I received a call in July this year from lady who introduced herself as Helen. She heard that I had a lovely garden and wondered if she and some members of her garden club could view it as a venue option for their next event. I was hesitant. I had been so busy and didn’t really want to take on an extra project. Also, inviting strangers into my home feels like an intrusion into my private space.

To my astonishment, I said “yes!” Helen then surprised me by saying that she needed to inspect and assess my garden for its suitability to host the function. At that moment, I desperately wanted to replace my “yes” with a resounding, regrettable “no!” But I really could not retract my offer.

I finally met Helen during the site visit to my garden. We started chatting and she shared her story with: she had felt at a complete loss after her husband was murdered in their home after a senseless break-in. Searching for beautiful gardens to host the Union of Jewish Women’s charity events had kept her motivated to get out of bed and make a difference in the world. It’s something she really enjoys doing and it gives her a wonderful new purpose.

Helen’s story shook me and I realised anew how strong and resilient people are. Even though Helen is still struggling to make sense of this tragedy, helping others has given her the strength and willpower to rise, face life and still make a significant and fulfilling contribution.

Two months later, forty ladies enjoyed a wonderful morning in my garden. I shared with them the philosophy of how our money beliefs impact our relationship with money and our lives. Everyone thoroughly enjoyed the event and a good sum of money was raised for the less privileged.

I feel so fortunate that I had the opportunity to meet Helen and the other members of her club – they truly do inspirational and courageous work.

Why not try saying “yes” the next time you’re asked? It may just open up a world of magic and new opportunities that will surpass your expectations.

An incredible story of survival

Stephen McGowan was 36 years old and fulfilling a lifelong dream of biking through Africa when he was kidnapped by Al-Qaeda from Timbuktu, along with a Swedish and a Dutch national. Just short of six years later, he was released. On 2 October, Chartered Wealth Solutions hosted this remarkable young man, whose tale of courage and endurance kept the audience spellbound.

While very rare videos would be released, showing Stephen and his fellow captives still alive, his family had no idea where he was, nor indeed how he was faring emotionally, physically and psychologically.

The truth was that he was being kept deep in the Sahara, hidden from French surveillance planes and drones. Communication with the world beyond was limited, then completely cut off when French military forces showed up in Mali.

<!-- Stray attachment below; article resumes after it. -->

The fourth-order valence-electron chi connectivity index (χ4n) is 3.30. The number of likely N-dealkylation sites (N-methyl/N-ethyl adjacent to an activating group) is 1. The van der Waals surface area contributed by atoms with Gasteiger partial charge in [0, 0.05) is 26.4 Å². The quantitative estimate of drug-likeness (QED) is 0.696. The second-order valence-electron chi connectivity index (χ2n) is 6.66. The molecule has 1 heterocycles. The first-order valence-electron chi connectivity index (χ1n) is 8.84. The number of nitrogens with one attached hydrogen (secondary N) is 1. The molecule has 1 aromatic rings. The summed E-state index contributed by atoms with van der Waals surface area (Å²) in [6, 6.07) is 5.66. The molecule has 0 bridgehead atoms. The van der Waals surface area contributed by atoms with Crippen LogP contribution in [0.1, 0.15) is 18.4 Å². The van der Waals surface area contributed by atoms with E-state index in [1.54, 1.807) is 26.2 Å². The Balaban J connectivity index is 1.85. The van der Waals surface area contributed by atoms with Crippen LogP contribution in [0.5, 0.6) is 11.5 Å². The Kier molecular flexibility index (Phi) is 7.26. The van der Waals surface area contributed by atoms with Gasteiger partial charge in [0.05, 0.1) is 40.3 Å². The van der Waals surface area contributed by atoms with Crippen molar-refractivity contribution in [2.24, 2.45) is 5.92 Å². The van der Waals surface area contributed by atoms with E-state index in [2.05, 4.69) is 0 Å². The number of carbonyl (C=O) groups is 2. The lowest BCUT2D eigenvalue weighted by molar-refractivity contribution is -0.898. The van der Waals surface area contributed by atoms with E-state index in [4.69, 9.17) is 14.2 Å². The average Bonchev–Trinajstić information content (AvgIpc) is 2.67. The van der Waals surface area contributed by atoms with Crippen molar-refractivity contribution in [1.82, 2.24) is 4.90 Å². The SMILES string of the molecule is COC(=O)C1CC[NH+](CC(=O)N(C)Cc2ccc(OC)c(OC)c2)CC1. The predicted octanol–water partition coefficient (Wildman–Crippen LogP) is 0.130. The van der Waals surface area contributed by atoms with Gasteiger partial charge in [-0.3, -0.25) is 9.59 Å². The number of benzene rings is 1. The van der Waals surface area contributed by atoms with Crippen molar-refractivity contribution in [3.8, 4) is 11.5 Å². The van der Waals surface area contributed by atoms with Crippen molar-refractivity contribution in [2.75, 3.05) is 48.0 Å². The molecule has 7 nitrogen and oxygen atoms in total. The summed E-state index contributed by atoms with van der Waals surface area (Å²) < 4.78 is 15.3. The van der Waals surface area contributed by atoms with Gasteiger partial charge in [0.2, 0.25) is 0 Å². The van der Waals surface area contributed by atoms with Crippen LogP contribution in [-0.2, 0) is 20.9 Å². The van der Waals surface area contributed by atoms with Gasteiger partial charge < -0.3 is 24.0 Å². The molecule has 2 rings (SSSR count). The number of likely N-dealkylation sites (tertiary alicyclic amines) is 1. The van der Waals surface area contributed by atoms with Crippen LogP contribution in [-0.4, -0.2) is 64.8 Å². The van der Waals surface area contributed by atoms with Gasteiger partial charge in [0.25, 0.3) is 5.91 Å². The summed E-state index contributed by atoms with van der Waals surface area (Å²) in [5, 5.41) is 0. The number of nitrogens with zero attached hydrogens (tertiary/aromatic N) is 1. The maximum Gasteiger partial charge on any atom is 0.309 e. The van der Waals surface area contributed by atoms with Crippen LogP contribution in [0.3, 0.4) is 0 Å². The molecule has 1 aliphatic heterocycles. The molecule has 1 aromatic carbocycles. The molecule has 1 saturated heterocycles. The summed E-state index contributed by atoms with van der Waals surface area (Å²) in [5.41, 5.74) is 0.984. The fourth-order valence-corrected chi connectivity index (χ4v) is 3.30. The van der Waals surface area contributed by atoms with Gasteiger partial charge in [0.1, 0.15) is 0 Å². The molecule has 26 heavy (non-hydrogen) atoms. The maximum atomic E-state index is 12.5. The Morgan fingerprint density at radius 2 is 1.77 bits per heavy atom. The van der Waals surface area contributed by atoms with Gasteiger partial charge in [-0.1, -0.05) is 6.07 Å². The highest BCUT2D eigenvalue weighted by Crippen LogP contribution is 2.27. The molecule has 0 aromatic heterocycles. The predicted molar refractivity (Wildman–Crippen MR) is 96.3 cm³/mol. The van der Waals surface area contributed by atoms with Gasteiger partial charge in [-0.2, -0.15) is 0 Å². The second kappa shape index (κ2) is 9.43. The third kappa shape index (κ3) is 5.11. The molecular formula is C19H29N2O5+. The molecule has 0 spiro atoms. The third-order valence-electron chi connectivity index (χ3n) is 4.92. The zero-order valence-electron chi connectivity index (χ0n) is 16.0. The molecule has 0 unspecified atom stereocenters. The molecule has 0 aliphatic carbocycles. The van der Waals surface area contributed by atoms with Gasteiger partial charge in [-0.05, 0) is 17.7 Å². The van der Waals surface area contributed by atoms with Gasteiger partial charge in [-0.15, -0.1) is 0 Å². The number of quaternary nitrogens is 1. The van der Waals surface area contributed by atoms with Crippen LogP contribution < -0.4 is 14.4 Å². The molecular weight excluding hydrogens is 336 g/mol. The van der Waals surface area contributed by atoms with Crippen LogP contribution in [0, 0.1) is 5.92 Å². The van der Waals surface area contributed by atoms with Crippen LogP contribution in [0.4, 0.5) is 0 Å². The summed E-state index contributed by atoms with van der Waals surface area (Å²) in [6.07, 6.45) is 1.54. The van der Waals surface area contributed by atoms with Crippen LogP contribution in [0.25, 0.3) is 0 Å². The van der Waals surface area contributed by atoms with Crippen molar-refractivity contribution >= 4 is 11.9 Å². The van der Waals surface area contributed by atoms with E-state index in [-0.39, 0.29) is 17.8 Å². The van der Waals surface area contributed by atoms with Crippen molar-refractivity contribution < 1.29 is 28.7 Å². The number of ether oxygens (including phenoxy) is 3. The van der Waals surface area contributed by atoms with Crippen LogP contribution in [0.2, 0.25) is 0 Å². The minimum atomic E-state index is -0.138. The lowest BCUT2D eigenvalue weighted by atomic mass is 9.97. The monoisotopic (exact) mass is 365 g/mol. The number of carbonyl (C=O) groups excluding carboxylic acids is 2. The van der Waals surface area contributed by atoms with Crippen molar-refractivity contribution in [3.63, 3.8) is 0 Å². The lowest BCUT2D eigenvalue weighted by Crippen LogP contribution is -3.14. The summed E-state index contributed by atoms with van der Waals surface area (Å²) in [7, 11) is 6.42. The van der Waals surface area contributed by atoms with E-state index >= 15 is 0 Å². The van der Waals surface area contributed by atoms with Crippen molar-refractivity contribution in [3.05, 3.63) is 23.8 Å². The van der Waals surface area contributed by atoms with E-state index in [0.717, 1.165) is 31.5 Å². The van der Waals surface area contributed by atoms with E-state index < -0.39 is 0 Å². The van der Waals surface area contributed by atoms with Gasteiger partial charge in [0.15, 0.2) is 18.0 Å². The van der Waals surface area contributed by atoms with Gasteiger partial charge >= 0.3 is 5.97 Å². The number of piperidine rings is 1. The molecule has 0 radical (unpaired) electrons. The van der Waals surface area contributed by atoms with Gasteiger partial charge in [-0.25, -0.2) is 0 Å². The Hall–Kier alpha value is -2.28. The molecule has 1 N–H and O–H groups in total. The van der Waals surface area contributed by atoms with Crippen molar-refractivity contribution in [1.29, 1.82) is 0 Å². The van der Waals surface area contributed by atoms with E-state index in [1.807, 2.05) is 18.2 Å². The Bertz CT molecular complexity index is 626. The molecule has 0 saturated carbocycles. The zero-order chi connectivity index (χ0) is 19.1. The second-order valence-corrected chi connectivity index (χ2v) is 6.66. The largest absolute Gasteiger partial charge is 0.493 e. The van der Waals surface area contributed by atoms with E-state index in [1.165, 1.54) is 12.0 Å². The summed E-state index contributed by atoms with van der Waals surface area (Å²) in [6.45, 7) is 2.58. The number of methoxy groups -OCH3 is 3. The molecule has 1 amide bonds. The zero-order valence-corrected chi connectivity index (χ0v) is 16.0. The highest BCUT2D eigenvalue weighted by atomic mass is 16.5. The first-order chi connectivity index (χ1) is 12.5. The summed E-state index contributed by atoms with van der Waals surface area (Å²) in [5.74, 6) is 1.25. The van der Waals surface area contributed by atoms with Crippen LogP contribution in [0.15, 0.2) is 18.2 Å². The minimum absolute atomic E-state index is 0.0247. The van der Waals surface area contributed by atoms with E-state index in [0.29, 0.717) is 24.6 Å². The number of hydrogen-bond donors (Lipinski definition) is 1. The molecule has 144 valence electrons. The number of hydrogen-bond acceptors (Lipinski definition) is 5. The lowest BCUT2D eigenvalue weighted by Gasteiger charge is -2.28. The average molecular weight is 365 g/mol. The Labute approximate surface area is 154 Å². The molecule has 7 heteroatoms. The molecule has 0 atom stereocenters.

Stephen’s story became even more harrowing as he shared of how he learned to protect himself from extreme natural elements, while daily dreading a violent end at the hands of his captors.

Living outdoors, Stephen learned a range of survival skills (including how to dig for water and skin a gazelle) but keeping hope and the will to survive alive were the real challenges. He shared with the Chartered audience how he maintained sanity, with a positive attitude, gratitude and relinquishing what you can’t control as crucial mindsets.

He also stuck to a daily physical exercise regime, and learnt to speak and read Arabic, and recite from the Qur’an.

Stephen was released end July 2017 and is adapting to life back home in South Africa with his family. Chartered guests enthusiastically asked questions, in awe of Stephen’s bravery in sharing his story and inspired to face life’s hurdles with the same courage.

Steering your course with purpose

My son, Josh, is leaving home next year. He’ll be going to university – in a different city. I’m nervous and excited, but most of all, I am an incredibly proud mother, because I know Josh is ready for the journey. Sure, it’s not going to be easy, for him, or me, but it’s a transition necessary for his development and growth. And it will be one of many transitions that he’ll face in his life.

Retirement is like that, too; it’s not the final frontier. Retirement is but one transition – and within this journey, there are many more. Retirement is filled with opportunities: new work, a new social circle, new hobbies, a new lifestyle … the list goes on. But as life and your circumstances change, there’ll also be challenges, choices and decisions. So how will you steer your course ahead with intent and purpose?

In preparing Josh for his transition, we spoke about his internal compass. We all have one – your true north, your gut instinct, everything you know about yourself that is true to you.

In my mind (you may have your own ideas), your internal compass has three components: a positive mindset, your top values, and having an integrity partner. These serve as a checklist, a benchmark to guide your decisions – whichever journey you are embarking on.

Positive mindset